Monday, October 25, 2010

Getting Better

woman golfer

Every once in a while I examine my goals. Long term, short term, and in between. It’s not a scheduled thing, and the urge is usually sparked by a change of some kind – in circumstances, expectations, or the transition between seasons.

Last spring I took a day to play around with what I’d like to accomplish in the next year or so. I looked at my writing goals, my yearly goals of learning something new and trying to challenge my comfort zone, and then checked in on what I’d already been working toward. It’s not about being rigid and planning everything down to the minute, but about maintaining awareness about where my life is going and whether that’s where I want it to go.

One of the things on the list was to improve my golf game.

Which is kind of funny, because I’m pretty ambivalent about golf in general. So many people are passionate about it. They want to play every day. They love it when they play well and hate/love it when they play badly. Yet I still struggle with the notion of spending five hours whacking a ball into a four-and-a-half inch hole waaaay the heck over there.

Golf is like life, K tells me. He’s played since he was fourteen, and gets out to the course two or three times a week in decent weather. Yes, he intones, a round of the gentlemen’s game is a metaphor for life.

No, it’s not, I respond. Golf is a walk in the park. Or, rather, a forced march over very well-groomed and water-wasting turf while missiles travel around you at concussion-inducing speeds.

Exactly, he says.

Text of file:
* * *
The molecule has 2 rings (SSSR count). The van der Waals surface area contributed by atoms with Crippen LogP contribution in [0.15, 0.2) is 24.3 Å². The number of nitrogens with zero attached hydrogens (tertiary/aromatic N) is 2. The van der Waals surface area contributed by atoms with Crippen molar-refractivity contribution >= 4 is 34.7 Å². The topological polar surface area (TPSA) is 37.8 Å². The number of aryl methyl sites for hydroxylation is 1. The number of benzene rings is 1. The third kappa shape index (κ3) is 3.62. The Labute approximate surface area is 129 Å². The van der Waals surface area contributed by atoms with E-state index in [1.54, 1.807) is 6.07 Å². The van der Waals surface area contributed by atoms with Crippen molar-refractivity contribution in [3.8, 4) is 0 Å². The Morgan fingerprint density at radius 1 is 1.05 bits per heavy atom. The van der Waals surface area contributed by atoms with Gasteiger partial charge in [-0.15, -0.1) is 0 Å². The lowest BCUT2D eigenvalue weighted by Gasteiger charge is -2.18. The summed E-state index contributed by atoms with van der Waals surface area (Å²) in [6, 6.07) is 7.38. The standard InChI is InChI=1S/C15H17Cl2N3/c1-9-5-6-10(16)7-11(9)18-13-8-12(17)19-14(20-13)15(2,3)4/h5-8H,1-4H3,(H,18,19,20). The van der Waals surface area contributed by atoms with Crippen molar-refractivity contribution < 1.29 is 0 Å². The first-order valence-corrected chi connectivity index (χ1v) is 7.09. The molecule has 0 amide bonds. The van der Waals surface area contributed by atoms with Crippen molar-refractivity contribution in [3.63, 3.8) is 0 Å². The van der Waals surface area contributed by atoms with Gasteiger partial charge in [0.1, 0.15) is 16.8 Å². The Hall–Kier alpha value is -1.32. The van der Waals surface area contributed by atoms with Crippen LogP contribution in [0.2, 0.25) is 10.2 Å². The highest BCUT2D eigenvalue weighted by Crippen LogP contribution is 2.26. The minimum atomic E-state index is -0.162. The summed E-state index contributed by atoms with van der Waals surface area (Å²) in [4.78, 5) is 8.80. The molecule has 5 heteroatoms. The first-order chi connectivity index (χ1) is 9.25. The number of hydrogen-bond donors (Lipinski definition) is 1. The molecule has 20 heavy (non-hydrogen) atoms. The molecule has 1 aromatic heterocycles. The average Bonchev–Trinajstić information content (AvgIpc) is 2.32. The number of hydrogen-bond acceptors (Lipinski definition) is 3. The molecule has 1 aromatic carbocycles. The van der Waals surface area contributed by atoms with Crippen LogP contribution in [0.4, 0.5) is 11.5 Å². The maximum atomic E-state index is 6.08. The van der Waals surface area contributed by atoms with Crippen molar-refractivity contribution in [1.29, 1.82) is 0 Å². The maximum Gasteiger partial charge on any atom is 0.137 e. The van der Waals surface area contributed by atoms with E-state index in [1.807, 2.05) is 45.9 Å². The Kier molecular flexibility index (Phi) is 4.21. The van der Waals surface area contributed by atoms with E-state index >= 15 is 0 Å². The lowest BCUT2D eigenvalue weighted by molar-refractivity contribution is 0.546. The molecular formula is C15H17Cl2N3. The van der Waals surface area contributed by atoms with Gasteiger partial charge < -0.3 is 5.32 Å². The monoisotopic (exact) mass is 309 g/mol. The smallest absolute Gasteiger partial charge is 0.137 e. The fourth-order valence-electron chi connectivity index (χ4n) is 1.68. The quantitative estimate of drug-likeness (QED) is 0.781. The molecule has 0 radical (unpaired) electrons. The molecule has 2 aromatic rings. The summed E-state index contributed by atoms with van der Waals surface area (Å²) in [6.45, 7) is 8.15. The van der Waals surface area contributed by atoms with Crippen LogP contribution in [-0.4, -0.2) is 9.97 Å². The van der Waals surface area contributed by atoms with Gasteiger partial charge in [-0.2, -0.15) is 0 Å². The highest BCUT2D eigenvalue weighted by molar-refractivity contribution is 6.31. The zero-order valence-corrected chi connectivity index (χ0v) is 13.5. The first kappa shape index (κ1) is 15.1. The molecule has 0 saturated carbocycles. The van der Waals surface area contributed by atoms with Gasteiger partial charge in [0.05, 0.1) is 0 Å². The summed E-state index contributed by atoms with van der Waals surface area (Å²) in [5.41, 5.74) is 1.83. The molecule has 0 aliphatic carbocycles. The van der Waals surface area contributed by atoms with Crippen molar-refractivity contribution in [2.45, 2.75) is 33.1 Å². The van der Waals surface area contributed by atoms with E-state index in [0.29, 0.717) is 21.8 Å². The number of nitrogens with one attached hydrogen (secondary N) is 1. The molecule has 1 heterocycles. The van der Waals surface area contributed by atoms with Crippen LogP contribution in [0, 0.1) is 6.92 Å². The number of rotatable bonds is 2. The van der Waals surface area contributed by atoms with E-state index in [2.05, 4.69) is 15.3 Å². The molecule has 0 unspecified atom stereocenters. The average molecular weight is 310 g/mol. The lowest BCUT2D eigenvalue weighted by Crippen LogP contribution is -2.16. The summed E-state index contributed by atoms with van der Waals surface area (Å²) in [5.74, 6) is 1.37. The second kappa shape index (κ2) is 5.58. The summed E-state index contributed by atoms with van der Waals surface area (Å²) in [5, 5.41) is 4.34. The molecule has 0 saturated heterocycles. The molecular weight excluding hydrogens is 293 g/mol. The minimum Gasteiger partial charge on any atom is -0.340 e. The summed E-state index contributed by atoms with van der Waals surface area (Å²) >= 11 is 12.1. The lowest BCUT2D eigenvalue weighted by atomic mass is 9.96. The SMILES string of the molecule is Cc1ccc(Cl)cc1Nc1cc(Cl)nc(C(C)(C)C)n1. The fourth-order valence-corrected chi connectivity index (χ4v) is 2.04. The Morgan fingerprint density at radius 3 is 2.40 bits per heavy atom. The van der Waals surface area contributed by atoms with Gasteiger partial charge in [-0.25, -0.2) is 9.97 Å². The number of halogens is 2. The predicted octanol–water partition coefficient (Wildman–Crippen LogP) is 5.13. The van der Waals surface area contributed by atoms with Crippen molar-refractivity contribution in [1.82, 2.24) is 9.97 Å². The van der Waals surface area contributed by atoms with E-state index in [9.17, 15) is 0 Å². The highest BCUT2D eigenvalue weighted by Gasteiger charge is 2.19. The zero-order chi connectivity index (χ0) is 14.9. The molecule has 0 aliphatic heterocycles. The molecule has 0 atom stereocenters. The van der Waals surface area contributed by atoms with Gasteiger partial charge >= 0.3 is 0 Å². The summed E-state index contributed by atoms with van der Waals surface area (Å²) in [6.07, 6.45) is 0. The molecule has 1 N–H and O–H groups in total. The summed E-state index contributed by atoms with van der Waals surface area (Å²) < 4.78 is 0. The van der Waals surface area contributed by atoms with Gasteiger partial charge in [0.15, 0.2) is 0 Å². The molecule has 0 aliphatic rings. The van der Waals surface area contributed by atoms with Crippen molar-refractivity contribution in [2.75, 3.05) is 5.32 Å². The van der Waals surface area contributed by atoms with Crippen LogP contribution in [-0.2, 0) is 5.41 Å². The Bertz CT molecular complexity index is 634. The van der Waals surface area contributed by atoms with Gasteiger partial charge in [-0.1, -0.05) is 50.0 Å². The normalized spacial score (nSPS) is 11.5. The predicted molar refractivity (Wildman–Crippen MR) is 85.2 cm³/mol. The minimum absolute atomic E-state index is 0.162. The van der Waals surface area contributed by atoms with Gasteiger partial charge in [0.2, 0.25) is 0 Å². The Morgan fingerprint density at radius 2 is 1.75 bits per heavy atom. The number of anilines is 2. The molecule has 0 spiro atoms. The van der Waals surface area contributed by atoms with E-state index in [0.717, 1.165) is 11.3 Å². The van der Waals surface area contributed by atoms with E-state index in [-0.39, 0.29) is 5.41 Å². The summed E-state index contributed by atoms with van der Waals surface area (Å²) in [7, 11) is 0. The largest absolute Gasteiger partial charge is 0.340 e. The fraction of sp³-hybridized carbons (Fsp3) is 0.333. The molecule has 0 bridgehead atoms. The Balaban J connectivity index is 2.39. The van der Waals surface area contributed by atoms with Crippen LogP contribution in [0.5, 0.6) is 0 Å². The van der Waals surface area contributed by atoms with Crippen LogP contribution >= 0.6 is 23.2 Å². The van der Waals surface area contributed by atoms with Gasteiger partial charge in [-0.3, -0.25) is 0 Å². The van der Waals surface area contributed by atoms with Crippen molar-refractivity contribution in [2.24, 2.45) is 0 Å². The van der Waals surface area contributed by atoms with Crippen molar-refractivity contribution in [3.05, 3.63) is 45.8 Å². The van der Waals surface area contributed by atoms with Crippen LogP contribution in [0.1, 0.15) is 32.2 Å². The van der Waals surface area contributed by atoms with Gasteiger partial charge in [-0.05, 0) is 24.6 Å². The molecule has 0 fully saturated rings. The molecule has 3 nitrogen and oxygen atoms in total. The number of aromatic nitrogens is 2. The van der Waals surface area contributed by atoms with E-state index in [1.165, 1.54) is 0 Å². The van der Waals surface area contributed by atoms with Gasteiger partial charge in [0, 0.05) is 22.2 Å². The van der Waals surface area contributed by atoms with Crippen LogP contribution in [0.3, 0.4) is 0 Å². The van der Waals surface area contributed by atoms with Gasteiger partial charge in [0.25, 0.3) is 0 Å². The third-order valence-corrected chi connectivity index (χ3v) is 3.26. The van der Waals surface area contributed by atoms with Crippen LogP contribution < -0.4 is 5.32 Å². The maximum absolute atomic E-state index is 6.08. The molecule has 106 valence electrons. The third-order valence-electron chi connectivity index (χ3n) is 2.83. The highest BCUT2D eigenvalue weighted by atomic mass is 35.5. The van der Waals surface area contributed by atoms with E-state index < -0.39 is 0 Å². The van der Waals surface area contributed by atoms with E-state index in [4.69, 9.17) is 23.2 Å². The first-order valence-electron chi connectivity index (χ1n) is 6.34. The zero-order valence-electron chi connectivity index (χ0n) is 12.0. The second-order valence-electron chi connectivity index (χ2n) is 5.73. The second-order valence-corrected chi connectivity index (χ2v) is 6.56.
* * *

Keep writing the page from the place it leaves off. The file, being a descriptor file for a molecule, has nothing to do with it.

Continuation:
Okay, it’s fun if I’m playing well. Unfortunately, I only took up the game three years ago, so that doesn’t happen very often. My scores are better than most at this stage, I’m told, but K is the one doing the telling, and he’s vested in keeping me on the course. We do have fun together out there, though, and that’s important.

Ergo, one of my goals was to get better at golf so I’d have more fun. I thought perhaps an afternoon at the range each week, and playing a couple times a week might do it. I’ve had lessons. When I manage to pull off what I’m supposed to do, things progress nicely. All I needed was practice.

Well, I only played once a week over the summer, with very little range work in between. So I was as surprised as anyone when I scored 43 on nine holes, including two birdies.

Tweet #1. Tweet #2.

There. I’ve arrived. I’m officially a Good Golfer. Let me tell you, K had some high expectations the next time we hit the links.

I knew better. Crazy good performance is usually followed by not-so-good – if not crazy bad – whenever one is trying to improve a skill. It’s not a reaction so much as probability. Getting better at anything comes with time and practice. There is no arrival point, only a gradual increase in ability.

And the reason I knew better is because I’ve never “arrived” as a writer, either. Oh, I’m published, and I’ll be published some more, but to sit back and think that means I’m some kind of expert is fraught with danger. The more I write the better I get, but I’m not done learning and never will be. Never.

That thought makes me oddly happy. Hopeful and looking forward to what comes next.

But what’s with this sudden desire to to haul my clubs over to the closest municipal driving range?

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